“In the past four decades, plastic pollution in the sea has increased ten-fold”, he told the meeting. A third of fish stocks are now overexploited; de-oxygenated dead zones are growing rapidly in extent and number; and ocean acidification, sea level rise and other impacts of climate change are “taking a massive toll”.
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Commemorating 25 years since its entry into force, Mr. Guterres dubbed the Convention “the constitution for our oceans”.
With “nearly universal acceptance”, it provides a “comprehensive framework for the peaceful, cooperative and sustainable use of seas, oceans and their resources”, he elaborated.
“And it has provided a foundation for the progressive development of the Law of the Sea”, he said, calling it “essential” to have a well-defined and extensive body of international law establishing the rights and responsibilities of countries.
The UN chief stressed that activities must be sustainable; relationships among parties adequately regulated; needs and challenges addressed; and peace and security maintained.
He spoke about his recent visit to Fiji, Tuvalu and Vanuatu in the Pacific, where he saw the consequences already taking their toll.
“Thankfully” he said, “we have a battle plan”, namely the Sustainable Development Goals (SDGs), particularly Goal 14 with its 10 targets from addressing marine pollution and acidification, to ending overfishing and protecting ecosystems.
However, for this to be effective “we need the full implementation of the legal regime for the oceans as set out by the Convention and other relevant international instrument”.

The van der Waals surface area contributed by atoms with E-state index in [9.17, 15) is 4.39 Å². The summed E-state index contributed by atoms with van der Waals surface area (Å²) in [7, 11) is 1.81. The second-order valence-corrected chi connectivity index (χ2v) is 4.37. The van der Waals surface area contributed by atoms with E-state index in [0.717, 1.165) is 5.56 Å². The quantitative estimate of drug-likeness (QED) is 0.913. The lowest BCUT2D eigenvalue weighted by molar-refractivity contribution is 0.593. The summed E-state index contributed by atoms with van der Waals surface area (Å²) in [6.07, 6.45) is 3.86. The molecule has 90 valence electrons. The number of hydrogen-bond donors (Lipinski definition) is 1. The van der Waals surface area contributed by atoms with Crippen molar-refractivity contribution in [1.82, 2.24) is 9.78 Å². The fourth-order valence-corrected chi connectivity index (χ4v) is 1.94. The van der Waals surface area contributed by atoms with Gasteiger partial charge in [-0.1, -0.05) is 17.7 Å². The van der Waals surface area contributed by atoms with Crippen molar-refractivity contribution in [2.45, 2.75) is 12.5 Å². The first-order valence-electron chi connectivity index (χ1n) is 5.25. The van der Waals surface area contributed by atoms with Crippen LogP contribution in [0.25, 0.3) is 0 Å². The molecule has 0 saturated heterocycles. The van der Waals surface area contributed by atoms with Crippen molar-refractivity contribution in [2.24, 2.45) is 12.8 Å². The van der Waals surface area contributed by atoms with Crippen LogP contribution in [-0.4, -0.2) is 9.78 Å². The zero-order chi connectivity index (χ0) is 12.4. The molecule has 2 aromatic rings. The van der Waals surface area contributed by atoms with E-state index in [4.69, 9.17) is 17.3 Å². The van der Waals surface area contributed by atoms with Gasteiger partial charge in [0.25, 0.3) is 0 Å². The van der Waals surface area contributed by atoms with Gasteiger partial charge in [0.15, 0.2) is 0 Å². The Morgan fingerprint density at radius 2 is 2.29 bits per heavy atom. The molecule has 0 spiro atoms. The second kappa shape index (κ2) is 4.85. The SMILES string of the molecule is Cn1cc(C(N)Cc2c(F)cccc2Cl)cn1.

According to the UN chief, the overall 2030 Agenda for Sustainable Development “commits us to this aim”, as it specifically calls for enhancing the conservation and sustainable use of oceans by implementing international law, as reflected in the Convention.
In the past four decades, plastic pollution in the sea has increased ten-fold – UN chief
“This is one of the key-means to achieving Sustainable Development Goal 14 and other ocean-related targets” he flagged, noting that the 2030 Agenda also embraces the pledge to leave no one behind, including people who depend on the oceans for food security, tourism, transportation, heritage and climate regulation.
Mr. Guterres maintained that acknowledging the “human dimension of the oceans” was critical.
“Conflicting demands from industry, fishing, shipping, mining and tourism are creating unsustainable levels of stress on marine and coastal ecosystems”, he laid out, adding “we must act across an array of sectors to address these challenges”.
Pointing to the UN Law of the Sea Convention as “one of our best tools”, Mr. Guterres appealed to all States Parties to “approach the task of the Convention’s full implementation with renewed commitment and vigour”.
“Let us be the generation that reverses the cycle of continuous decline in our oceans and ensures their conservation and sustainable use, for the benefit of current and future generations”, concluded the Secretary-General.